of the regional New People’s Army, the communist insurgency guerilla force which more or less claimed control of this isolated

He sensed movement at his either side and seconds later the hulking form of Murphy crouched down to his right and to his left,
Hawkins and Caine materialized.

“Looks like Pete’s intel is on the money once again,” Caine noted, his precise British accent pitched to a low whisper that
would not carry beyond the four of them.

Murphy, a hulking black man of linebacker proportions, grunted, “The question now is, do we strike it rich and find Jeffers
and his family in there?”

“There’s only one way to find out,” Cody growled.

A gate was set midway in the wall facing them across the moon-washed distance. A guardhouse stood past the wood-frame gate
draped with concertina wire.

Cody counted four sentries down there and figured there could be a couple more he could not see.

The red pinpoints of cigarettes indicated not so nearly a tight security as did the shadowy shapes of the sentries leaning
in nonchalant attitudes against the wall of the guardhouse, the slightest murmur of idle conversation between them carrying
across the clearing.

Hawkins nudged Caine with his elbow.

“You have heard the sarge, teabag,” the Texan drawled with a grin. “Let’s do it.”

He and the Englishman eased further off from Cody and Murphy to quickly disappear from sight into the gloom along the treeline,
heading out inside cover of jungle, moving parallel to the walled perimeter across the clearing.

Beyond the clearing and the compound, the craggy, mist-shrouded terrain began taking on the first warm pink tint of approaching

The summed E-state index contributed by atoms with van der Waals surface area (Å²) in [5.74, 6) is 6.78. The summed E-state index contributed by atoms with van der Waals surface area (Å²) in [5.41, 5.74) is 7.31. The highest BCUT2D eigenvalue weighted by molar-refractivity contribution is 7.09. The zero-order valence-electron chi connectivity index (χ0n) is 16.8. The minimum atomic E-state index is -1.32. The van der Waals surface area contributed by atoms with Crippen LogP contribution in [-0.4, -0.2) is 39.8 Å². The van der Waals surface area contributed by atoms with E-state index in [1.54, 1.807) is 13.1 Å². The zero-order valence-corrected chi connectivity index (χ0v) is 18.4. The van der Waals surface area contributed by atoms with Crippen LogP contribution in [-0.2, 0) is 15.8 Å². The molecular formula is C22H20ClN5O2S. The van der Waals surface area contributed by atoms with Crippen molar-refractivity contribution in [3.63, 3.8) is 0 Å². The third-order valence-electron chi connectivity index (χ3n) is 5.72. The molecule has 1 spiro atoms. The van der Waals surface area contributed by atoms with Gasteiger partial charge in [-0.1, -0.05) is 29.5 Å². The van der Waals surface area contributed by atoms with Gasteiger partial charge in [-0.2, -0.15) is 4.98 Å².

“Another ten minutes and that base starts waking up,” Murphy opined.

“Let’s hand them a wake-up they won’t forget,” Cody grunted.

He and Murphy pulled back slightly deeper into the treeline. Cody had been paying close attention to the jungle around them
as well as to the walled perimeter.

A U.S. Army helicopter gunship had set down the team two kilometers south from here on a mountainous plateau.

The chopper had set them down at such a relative distance for several reasons, the primary one being the element of surprise,
but also because the primary reason for this hard hit on this NPA base camp was to rescue the three American hostages being
held inside by the communist insurgents.

The possibility existed, of course, that the hostages Cody and his men had traveled halfway around the world to rescue had,
for one reason or another, been already whisked away from this site by their captors.

The first order of business here was a soft probe of that perimeter, a quiet penetration of the compound before the fireworks
commenced, to first locate the Americans being held here and then pull them out safely. A full thrust assault, Cody and his
men ferried in by gunships strafing the compound as the commandos struck, could well have meant the immediate execution of
the hostages and so it had been done this way.

The NPA personnel at this compound must have heard the chopper that set Cody and his men down in the distance, but they would
not have been alarmed, chopper noises nothing new in this remote corner of the Philippines, the helicopter a common means
of island-hopping within this archipelago of more than seven thousand islands.

And if the intel Pete Lund had channeled to Cody was, in this instance, outdated, if Jeffers and his wife and daughter had
been moved by the insurgents to another location, then Cody knew there was still a chance that he and his team could learn
of the Jefferses’ present whereabouts before they pulled out from here.

But first and foremost came the welfare of the three American hostages they had come all this distance to rescue.